The songs are full of poignant memories of another time but are kept alive by the practice. Years ago, one of the Bodmin Wassailers, Charlie Wilson, suddenly sang a little Wassail song, saying he had learnt it in St Columb Boys’ Home in 1910. It is possible that it was the original St Columb Wassail song. Two years after he shared it, he died. Peter Marlow, who has sung with the Wassailers for over forty years and is joined in the Wassailing by his son Will, now proudly sings this song. Peter shared with me how it feels to go out into the streets of Bodmin on Twelfth Night. “It’s just incredible, the adrenaline runs so high – and you’ve got to bear in mind that we’re stepping out in the footsteps of Bodmin men over hundreds of years. It’s a great honour”. Peter can also testify to how welcome a small glass of whisky is after nearly ten hours of Wassailing, and the Bodmin Wassailers look forward to serenading members of the community on 6th January, 2016. There’s also an altruistic aspect to this celebration – any monetary – as opposed to alcohol – collections taken will be donated to Cornish charities.
Fifteen years ago, Andy Atkinson, a dairy farmer from South East Cornwall, foresaw the decline of the dairy industry and decided to sell his herd in favour of setting up an apple juice and cider business. This became Cornish Orchards, still situated on the Westnorth Manor Farm in Duloe. One of Andy’s most inspired decisions was to create a spiced cider, which he called “Wassail”. It’s a brew of cider, apple juice and an infusion of fresh oranges and spices, and served warm it’s as delicious as it sounds.
Andy said “Our Wassail Mulled Cider is a firm favourite at this time of year. Our cider makers here at the farm take great enjoyment and pride in blending newly pressed apple juice with aromatic spices and cider, using traditional techniques.” I can attest from significant experience that the Cornish Orchards Wassail is worth a try; if you’re in a hurry, you can gently warm it in a sneaky mug in the microwave (1 minute is plenty, don’t want to evaporate too much of the alcohol!) or if you’re having guests (or just still feeling festive), warm it in a saucepan on the hob and serve it in a red wine glass. Perfect with a leftover mince pie and a dollop of Cornish clotted cream.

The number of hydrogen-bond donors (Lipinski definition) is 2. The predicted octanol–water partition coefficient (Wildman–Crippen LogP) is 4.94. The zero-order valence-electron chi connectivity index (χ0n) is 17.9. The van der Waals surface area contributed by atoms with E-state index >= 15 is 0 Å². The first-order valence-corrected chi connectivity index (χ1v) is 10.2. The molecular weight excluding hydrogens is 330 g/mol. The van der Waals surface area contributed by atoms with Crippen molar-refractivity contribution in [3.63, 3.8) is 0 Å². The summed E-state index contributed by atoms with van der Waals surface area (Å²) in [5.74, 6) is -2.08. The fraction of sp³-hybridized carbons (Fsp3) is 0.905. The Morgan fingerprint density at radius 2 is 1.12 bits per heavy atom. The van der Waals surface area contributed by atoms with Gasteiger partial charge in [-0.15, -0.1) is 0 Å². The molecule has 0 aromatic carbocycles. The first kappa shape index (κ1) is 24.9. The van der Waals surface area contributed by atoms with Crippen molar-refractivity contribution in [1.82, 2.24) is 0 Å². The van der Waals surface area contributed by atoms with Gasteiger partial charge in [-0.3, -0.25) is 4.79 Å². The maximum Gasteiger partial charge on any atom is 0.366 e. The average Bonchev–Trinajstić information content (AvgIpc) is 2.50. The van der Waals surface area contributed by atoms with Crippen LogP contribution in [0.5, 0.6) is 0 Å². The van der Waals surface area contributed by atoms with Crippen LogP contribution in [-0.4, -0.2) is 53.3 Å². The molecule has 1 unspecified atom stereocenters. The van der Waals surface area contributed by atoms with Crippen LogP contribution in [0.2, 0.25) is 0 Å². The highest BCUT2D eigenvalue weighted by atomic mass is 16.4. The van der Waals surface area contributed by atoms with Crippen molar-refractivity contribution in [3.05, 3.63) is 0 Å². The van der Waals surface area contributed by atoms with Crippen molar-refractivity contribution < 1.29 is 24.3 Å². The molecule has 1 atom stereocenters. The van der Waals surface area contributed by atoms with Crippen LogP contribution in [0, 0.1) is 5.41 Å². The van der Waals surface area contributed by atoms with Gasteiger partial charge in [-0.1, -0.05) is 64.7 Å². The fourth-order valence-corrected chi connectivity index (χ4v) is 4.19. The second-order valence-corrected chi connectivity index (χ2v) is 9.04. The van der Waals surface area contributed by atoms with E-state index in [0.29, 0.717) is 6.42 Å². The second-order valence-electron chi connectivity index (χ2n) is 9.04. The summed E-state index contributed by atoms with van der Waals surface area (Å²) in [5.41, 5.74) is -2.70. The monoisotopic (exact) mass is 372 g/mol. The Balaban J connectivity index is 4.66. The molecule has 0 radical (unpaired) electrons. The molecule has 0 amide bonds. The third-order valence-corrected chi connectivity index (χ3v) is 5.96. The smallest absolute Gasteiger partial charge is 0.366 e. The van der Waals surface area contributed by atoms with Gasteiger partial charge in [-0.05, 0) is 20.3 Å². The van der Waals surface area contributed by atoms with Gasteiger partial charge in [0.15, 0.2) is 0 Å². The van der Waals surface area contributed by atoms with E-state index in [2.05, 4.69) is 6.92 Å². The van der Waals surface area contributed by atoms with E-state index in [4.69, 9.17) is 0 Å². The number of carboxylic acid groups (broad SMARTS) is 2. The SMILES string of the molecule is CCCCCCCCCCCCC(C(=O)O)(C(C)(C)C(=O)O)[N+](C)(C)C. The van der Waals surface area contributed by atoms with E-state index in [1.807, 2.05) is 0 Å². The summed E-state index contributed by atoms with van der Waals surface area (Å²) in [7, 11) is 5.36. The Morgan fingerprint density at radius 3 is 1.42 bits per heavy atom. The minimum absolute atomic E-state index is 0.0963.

Of course at Cornwall Today we advocate the responsible serving of alcohol, and other excellent mulled ciders and wintry drinks are available, but this will always be my favourite. It’s available online (if you really like it, try the bag in box version, it lasts for 12 weeks!) or do yourself a favour and visit the farm shop in Duloe – don’t forget to make yourself known to Margaret who works in the shop and is one of the loveliest people you’ll ever meet.
I can’t think of a better accompaniment to fine singing and the company of good friends, whether walking through the streets of Bodmin or crashing pans through the fields, scaring away evil spirits and who knows what else.
At a glance:
The Bodmin Wassail
6th January, 2016
The Cornish Culture Association
© Sally Bell 2016
Originally published in Cornwall Today www.cornwalltoday.co.uk
With thanks to the Bodmin Wassailers and Cornish Orchards for the use of images.